By Rubin E. Grant
Dr. Jeffrey Davis walked into an operating room at St. Vincent’s Hospital on March 18 to perform a surgery he had done countless times.
But this time it was different. It was the first time Davis, a senior orthopedic surgeon with Andrews Sports Medicine, had performed surgery after nearly dying from an extended bout with COVID-19.
“They say when you do something for a long time it’s like riding a bike,” Davis said. “It’s so much muscle memory.”
Davis performed surgeries on two knees and a shoulder that day.
“It was great,” he said. “Surgery is the easy part. The hardest part has been remembering passwords and documentations because I hadn’t thought about them for five months.”
Davis started feeling bad on Nov. 2, but he didn’t think much of it.
“I had gotten our Christmas decorations out of the attic and I thought it might be allergies,” he said. “I started running a low-grade fever.”
But when his fever spiked to 104 degrees and he developed viral pneumonia, he decided to get a test at the COVID clinic at UAB. It came back positive.
Davis was sent home and told to take it easy. He thought he was on his way to recovery because after 48 hours, he didn’t have a high fever.
Then, on Friday, the 13th of November, Davis started experiencing shortness of breath, his oxygen level dropped. He developed blood clots in his lungs.
“My body attacked my lungs,” he said. “It was a hyper immune response.”
Hospitalization and Recovery
Davis, 60, was hospitalized with COVID-19 from Nov. 13 to Dec. 31 at UAB Hospital in the intensive care unit and nearly died during the first week of December.
“I got so bad one night I went into respiratory failure and they urgently intubated me. Unfortunately, the ventilator couldn’t oxygenate my lungs and I had to be put on the ECMO machine,” he said, referring to an extracorporeal membrane oxygenation machine.
Blood is pumped outside the body to a heart-lung machine that removes carbon dioxide and sends oxygen-filled blood back to tissues in the body. That involved tubes running into Davis’ neck.
Davis was on the ECMO for three weeks.
“I was very weak with lung issues, but I continued to get stronger,” he said. “I came home on New Year’s Eve day.”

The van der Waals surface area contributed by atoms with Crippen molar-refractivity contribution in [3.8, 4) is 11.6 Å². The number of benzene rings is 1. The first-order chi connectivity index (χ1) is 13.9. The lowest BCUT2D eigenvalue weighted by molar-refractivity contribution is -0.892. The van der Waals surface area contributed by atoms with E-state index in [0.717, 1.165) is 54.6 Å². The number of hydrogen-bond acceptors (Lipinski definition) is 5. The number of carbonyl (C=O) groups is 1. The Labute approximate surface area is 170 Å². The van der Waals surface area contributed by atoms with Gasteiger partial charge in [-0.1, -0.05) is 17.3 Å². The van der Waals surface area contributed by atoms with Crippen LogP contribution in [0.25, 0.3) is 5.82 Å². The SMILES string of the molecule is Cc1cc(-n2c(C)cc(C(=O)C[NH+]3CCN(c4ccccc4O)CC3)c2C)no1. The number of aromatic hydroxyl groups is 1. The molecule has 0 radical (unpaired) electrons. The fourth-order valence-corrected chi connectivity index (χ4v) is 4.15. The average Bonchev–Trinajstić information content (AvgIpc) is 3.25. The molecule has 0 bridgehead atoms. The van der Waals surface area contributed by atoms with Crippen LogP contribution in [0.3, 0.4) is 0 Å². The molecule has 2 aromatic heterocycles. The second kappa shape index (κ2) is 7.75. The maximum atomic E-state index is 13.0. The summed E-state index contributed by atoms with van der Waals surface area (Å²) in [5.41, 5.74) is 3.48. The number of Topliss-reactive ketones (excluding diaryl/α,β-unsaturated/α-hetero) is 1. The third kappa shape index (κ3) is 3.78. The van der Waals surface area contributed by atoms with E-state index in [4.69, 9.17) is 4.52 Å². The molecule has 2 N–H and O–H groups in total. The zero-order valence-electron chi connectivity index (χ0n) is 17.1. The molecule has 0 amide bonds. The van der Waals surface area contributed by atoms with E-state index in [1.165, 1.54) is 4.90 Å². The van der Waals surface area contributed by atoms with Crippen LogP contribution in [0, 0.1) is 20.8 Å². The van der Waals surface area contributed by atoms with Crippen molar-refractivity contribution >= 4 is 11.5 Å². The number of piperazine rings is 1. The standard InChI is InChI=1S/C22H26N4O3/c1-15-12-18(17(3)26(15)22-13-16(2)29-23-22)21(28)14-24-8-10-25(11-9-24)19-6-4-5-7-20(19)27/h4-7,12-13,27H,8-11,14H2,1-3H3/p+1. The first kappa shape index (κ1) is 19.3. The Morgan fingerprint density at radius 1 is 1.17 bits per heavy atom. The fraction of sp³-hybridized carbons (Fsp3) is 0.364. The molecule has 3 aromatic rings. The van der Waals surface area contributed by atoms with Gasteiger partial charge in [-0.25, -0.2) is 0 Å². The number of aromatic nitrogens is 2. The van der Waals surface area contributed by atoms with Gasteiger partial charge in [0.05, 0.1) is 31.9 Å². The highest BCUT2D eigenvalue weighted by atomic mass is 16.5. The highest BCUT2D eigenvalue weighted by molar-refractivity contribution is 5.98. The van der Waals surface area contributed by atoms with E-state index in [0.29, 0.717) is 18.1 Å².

Davis was sent home with an oxygen tank and began cardiopulmonary rehabilitation three days a week.
He still requires oxygen to exercise and still gets out of breath. He still takes a blood thinner because of clots that were in his lungs. But he has essentially recovered.
“I’m getting better and stronger and feeling incredibly blessed to still be here,” Davis said. “The hardest part was the isolation. I didn’t get to see my wife and kids and friends for five weeks.”
Davis said his mother, who suffered from Alzheimer’s disease, died in August with COVID-19. His wife, Sheri, also tested positive for COVID-19 around the same time as him, but her symptoms were mild.
“This disease is so unpredictable,” he said. “I wasn’t skeptical of the virus, but I didn’t believe it would hit me this way. I didn’t have any of the risk factors.”
Return to Work
Davis made a dramatic appearance on Jan. 26 at Andrews’ office, with his oxygen tank. He saw patients during the first week in March for the first time since November and the surgeries on March 18 were the first he had performed since October.
He’s now working half days five days a week.
“I haven’t gotten too fatigued,” he said. “I’m not going up and down the stairs like I used to, but I have far exceeded what the physicians thought. My therapist said we have to keep resetting goals because I am reaching them so much faster.”
Dr. James Andrews, co-founder of Andrews Sports Medicine, was glad to see him back at work.
“We were praying for him,” Andrews said. “We really weren’t sure if he was going to pull through. When he made it back to the office, you wouldn’t believe the cheering, hollering and clapping the whole office gave him.”
Davis appreciates the prayers and support he received from the staff at Andrews Sports Medicine and the churches he attends, Church of the Highlands and the Gathering Place in Moody.
“I’ve got boxes of cards,” Davis said. “The outpouring of support is unbelievable.”
What Davis is most thankful for is being able to see patients again.
“The disability people called because they assumed I wasn’t going back to work, but I told them I was going back to work,” Davis said. “I am excited to be back. This is my passion and my gift, and I am grateful for the time to still utilize it for the glory of the Lord.
“It was fantastic to see patients again. I tell people you can get so caught up in doing the job, you forget why you started doing this in the first place. I was able to focus on the patients. It was nice not to be so busy and spend some time with patients.”